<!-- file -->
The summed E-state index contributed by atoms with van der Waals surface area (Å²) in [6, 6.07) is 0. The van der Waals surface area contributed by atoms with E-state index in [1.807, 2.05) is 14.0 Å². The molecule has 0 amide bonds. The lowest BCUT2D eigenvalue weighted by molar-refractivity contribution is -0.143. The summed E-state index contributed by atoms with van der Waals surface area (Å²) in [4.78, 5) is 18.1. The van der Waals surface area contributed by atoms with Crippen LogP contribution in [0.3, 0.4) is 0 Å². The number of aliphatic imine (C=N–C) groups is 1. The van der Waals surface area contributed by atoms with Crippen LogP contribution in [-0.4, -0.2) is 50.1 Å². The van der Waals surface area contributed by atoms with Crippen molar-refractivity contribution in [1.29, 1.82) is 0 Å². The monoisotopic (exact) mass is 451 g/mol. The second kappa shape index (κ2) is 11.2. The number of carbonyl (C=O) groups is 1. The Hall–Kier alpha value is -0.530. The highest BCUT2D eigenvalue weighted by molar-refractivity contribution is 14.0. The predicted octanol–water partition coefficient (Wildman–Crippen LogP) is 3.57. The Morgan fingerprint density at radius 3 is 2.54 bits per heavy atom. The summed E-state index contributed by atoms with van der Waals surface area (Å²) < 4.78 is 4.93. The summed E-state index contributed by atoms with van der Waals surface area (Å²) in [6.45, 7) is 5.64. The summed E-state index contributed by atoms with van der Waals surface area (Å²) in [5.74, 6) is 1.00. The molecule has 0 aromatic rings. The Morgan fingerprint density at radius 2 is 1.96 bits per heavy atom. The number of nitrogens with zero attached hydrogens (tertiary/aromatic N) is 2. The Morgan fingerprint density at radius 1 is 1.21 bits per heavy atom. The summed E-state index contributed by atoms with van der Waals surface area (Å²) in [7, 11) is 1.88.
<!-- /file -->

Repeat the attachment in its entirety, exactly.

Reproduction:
The summed E-state index contributed by atoms with van der Waals surface area (Å²) in [6, 6.07) is 0. The van der Waals surface area contributed by atoms with E-state index in [1.807, 2.05) is 14.0 Å². The molecule has 0 amide bonds. The lowest BCUT2D eigenvalue weighted by molar-refractivity contribution is -0.143. The summed E-state index contributed by atoms with van der Waals surface area (Å²) in [4.78, 5) is 18.1. The van der Waals surface area contributed by atoms with Crippen LogP contribution in [0.3, 0.4) is 0 Å². The number of aliphatic imine (C=N–C) groups is 1. The van der Waals surface area contributed by atoms with Crippen LogP contribution in [-0.4, -0.2) is 50.1 Å². The van der Waals surface area contributed by atoms with Crippen molar-refractivity contribution in [1.29, 1.82) is 0 Å². The monoisotopic (exact) mass is 451 g/mol. The second kappa shape index (κ2) is 11.2. The number of carbonyl (C=O) groups is 1. The Hall–Kier alpha value is -0.530. The highest BCUT2D eigenvalue weighted by molar-refractivity contribution is 14.0. The predicted octanol–water partition coefficient (Wildman–Crippen LogP) is 3.57. The Morgan fingerprint density at radius 3 is 2.54 bits per heavy atom. The summed E-state index contributed by atoms with van der Waals surface area (Å²) < 4.78 is 4.93. The summed E-state index contributed by atoms with van der Waals surface area (Å²) in [6.45, 7) is 5.64. The summed E-state index contributed by atoms with van der Waals surface area (Å²) in [5.74, 6) is 1.00. The molecule has 0 aromatic rings. The Morgan fingerprint density at radius 2 is 1.96 bits per heavy atom. The number of nitrogens with zero attached hydrogens (tertiary/aromatic N) is 2. The Morgan fingerprint density at radius 1 is 1.21 bits per heavy atom. The summed E-state index contributed by atoms with van der Waals surface area (Å²) in [7, 11) is 1.88.